September 19, 2016


Sept.23-25, 2016

HOUSTON (Sept. 19, 2016) – The Houston Symphony will open the classical series with works by Benjamin Krause and Victor Agudelo, the winners of the orchestra’s inaugural Young Composer Competition at 8 p.m. Sept. 23-24 and 2:30 p.m. Sept. 25, followed by Mahler’s Symphony No. 1 under the direction of Music Director Andrés Orozco-Estrada.

The Houston Symphony’s first Young Composer Competition invited early career composers and students with connections to specific post-secondary institutions to submit their scores for a chance to have their work performed by the orchestra.  The goal is to discover and support orchestral repertoire for the future.

“I wanted to give a chance to young composers who have been studying and working very hard to have their music performed,” said Orozco-Estrada. “For this competition, I chose to concentrate on supporting and rewarding the work of composers in Colombia and Houston, two places that have been very important in my musical life.”

Forty-six composers with connections to music schools in Medellín, Bogotá and Houston, submitted dozens of scores and their respective performance history for consideration. Musical Ambassador/Assistant Conductor Carlos Andrés Botero and Senior Artistic Advisor Aurelie Desmarais combed through 56 scores in search for well-crafted compositions with unique perspectives.

“We were looking for pieces that are well-composed for the orchestra and have a point of view,” said Music Ambassador Carlos Andrés Botero. “As a young composer, you can concentrate so much on technique that the music sounds too academic. We wanted to discover a composer who is developing his or her own voice—someone who writes original music with something fresh to say.”

Andrés was immediately drawn to the two winning works from composers Victor Agudelo (El Sombreron) and Benjamin Krause (Pathways). In addition to getting their works performed by the orchestra, these emerging composers will each receive an encouragement award of $5,000, as well as a set of parts and a score, professionally printed and copied by the Houston Symphony. The competition’s cash prize is underwritten by Michael J. Shawiak and Ms. Ellen A. Yarrell, both members of the Conductor’s Circle and the Houston Symphony Legacy Society.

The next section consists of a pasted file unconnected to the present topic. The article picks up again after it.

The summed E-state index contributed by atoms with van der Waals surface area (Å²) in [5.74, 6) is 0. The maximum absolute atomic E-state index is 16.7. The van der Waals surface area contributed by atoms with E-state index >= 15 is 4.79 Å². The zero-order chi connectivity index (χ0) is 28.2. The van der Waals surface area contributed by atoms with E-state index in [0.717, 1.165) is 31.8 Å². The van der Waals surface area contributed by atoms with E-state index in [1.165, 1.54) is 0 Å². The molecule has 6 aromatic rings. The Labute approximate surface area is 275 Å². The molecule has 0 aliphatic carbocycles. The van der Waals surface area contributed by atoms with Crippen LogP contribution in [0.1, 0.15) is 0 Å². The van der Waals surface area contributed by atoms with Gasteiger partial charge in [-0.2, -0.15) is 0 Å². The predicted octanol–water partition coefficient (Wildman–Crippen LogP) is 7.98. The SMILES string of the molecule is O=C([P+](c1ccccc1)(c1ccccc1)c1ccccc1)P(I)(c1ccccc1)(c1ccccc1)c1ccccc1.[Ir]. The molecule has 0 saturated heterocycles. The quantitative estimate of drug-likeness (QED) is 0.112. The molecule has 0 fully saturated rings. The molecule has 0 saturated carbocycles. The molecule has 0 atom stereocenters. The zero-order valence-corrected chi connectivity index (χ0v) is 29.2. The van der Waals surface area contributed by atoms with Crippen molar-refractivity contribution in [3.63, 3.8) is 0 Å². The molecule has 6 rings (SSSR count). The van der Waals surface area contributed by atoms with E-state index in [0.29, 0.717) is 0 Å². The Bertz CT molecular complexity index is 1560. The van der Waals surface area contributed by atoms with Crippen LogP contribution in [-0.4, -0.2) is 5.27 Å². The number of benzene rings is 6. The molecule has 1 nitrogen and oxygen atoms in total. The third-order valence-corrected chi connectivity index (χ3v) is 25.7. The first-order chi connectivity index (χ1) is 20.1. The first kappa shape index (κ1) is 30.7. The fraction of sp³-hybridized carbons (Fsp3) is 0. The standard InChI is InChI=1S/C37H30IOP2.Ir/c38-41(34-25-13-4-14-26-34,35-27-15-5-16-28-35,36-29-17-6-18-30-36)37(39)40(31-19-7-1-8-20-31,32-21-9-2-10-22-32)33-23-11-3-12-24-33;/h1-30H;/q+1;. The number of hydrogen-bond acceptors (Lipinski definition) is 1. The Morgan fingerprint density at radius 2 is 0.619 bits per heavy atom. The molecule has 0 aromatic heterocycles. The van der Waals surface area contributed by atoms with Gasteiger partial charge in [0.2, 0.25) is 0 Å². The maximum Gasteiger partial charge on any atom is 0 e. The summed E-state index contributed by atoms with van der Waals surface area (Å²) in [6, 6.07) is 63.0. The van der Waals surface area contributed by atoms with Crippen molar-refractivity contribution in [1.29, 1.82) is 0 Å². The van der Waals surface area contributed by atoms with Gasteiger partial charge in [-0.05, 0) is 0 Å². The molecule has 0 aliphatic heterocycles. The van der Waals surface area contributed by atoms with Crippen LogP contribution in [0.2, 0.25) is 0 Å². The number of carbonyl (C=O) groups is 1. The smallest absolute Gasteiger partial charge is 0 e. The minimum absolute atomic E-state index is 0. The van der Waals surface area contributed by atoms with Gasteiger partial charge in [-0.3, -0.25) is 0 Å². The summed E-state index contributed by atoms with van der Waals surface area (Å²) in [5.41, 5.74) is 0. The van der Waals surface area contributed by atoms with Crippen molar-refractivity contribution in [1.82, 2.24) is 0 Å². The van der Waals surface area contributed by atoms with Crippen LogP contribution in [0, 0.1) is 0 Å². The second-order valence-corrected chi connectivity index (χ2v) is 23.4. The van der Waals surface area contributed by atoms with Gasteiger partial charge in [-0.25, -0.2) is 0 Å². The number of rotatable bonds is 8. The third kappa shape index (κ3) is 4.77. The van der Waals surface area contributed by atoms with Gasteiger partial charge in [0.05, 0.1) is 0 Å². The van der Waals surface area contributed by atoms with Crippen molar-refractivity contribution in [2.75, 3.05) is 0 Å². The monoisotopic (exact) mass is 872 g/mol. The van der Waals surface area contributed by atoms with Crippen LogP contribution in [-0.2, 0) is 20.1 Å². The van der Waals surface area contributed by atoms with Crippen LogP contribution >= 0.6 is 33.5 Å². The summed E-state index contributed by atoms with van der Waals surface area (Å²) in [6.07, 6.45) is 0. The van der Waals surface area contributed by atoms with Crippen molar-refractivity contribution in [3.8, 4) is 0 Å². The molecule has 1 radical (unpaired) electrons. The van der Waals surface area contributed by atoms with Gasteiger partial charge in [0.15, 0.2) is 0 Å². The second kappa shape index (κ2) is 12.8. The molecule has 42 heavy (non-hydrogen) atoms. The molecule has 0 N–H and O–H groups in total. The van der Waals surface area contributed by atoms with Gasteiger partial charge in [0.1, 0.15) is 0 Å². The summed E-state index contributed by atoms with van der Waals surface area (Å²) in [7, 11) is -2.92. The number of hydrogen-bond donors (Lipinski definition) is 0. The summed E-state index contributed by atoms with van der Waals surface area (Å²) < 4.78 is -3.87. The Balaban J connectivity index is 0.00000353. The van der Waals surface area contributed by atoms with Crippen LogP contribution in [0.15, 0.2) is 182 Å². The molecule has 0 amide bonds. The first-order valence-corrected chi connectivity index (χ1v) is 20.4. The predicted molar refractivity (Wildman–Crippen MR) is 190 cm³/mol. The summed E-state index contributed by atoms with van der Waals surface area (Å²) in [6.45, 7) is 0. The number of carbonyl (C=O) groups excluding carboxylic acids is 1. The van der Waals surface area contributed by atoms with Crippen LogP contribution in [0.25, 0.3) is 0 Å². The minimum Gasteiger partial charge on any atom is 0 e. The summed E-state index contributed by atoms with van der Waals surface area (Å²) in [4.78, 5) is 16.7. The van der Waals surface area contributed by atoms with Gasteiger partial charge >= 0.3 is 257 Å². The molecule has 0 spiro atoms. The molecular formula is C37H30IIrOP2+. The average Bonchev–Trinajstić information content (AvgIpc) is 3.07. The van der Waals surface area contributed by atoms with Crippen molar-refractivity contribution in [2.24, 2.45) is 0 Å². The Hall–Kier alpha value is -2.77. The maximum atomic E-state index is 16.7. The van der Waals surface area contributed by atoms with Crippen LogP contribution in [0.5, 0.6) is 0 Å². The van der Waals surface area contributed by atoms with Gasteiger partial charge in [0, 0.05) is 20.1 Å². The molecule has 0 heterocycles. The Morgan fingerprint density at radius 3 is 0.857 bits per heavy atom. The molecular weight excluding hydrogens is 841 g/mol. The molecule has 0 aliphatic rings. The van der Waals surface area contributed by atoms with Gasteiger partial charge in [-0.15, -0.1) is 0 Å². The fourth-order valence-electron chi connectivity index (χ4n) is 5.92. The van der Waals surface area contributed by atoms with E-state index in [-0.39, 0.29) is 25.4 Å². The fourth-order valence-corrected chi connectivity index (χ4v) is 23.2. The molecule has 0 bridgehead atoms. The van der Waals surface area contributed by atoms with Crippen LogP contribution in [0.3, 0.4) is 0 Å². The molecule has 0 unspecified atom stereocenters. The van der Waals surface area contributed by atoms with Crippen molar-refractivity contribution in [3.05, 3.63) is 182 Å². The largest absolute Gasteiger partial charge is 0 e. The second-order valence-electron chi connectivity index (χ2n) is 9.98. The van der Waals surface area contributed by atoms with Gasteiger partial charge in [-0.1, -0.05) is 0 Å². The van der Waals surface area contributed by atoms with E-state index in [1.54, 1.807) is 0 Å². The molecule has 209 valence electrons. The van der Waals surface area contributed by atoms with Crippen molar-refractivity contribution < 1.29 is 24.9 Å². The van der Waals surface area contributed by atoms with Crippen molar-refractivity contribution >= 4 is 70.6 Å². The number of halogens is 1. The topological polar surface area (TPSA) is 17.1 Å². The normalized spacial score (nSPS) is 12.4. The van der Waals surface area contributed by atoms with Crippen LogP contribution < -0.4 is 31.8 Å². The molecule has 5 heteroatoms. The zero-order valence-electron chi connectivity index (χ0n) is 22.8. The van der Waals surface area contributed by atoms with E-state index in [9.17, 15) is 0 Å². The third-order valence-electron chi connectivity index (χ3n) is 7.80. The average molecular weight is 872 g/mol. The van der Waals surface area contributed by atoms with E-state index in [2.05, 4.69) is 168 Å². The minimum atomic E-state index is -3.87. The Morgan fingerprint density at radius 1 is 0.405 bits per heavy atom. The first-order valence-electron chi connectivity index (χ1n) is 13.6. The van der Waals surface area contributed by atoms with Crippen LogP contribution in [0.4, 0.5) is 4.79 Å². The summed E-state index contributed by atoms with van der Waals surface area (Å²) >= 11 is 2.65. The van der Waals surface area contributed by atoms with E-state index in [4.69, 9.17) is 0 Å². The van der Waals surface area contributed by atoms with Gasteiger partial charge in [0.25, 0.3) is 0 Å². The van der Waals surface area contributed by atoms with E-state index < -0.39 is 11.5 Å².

About the winners of the Young Composer Competition

Born in 1979, Colombian composer Victor Agudelo has achieved a consolidated style parting from the hybridization between his country’s traditional music and contemporary music. His compositions have been interpreted by several professional and university orchestras, including The Norwegian Radio Orchestra, the Bogotá Philharmonic Orchestra, the Medellín Philharmonic Orchestra, La Habana–Cuba Symphony Orchestra, Castilla y León Symphony Orchestra (Spain), EAFIT University Symphony Orchestra, Cali Philharmonic Orchestra and Antioquia University Symphonic Band, among others.

El Sombrerón, Agudelo’s winning work, was inspired by a Colombian legend of the same name which tells the tale of an enigmatic character who wears black clothes and a big hat to cover his somber and skeleton-thin face, always riding his horse and chasing away drunkards, night owls, cheaters and gamblers.

Benjamin Krause, a graduate of Rice University’s Shepherd School of Music, is a composer and pianist whose works have been performed across the U.S. and internationally, including premieres at Brevard Music Festival (Brevard, NC), the Stamford International Music Festival (Stamford, UK) and at the American Conservatory in Fontainebleau, France, where he was awarded the Prix Marion Tournon Branly.

His winning composition, Pathways, was premiered in late 2015, by the Shepherd School Chamber Orchestra. It presents a series of musical concepts for a chamber orchestra and explores the many ways in which they may be connected. The piece might resemble a walk along a winding, looping path in which one perceives the journey as linear but sees the same objects from different vantage points and in varying sequences. The music moves very quickly but tends to circle back on itself.

The Young Composer Competition is also funded by the "Campaign for a Sound Future" Fund for new works in honor of Winifred Safford Wallace.  The Houston Symphony's Composer-in-Residence and commissioning initiatives are supported in part by Robin Angly and Miles Smith and the Classical Season is endowed by The Wortham Foundation, Inc. in memory of Gus S. and Lyndall F. Wortham.

The concert will take place at Jones Hall for the Performing Arts, 615 Louisiana St. For tickets and information, please call (713) 224-7575 or visit Tickets may also be purchased at the Houston Symphony Patron Services Center in Jones Hall (Monday–Saturday from 10 a.m. to 6 p.m.). All programs and artists are subject to change.


During the 2016-17 season, the Houston Symphony celebrates its third season with Music Director Andrés Orozco-Estrada, and continues its second century as one of America’s leading orchestras with a full complement of concert, community, education, touring and recording activities. The Houston Symphony is one of the oldest performing arts organizations in Texas whose inaugural performance was held at The Majestic Theater in downtown Houston on June 21, 1913. Today, with an annual operating budget of $32.8 million, the full-time ensemble of 87 professional musicians and 4 community-embedded musicians is the largest performing arts organization in Houston, presenting more than 300 performances for 400,000 people, including 97,000 children, annually. For tickets and more information, please visit or call 713-224-7575.

MEDIA CONTACTS:           

Vanessa Astros: (713) 337-8560,

Lorena Cozzari: (713) 337-8548,          

Kristen Bennett: (713) 337-8557,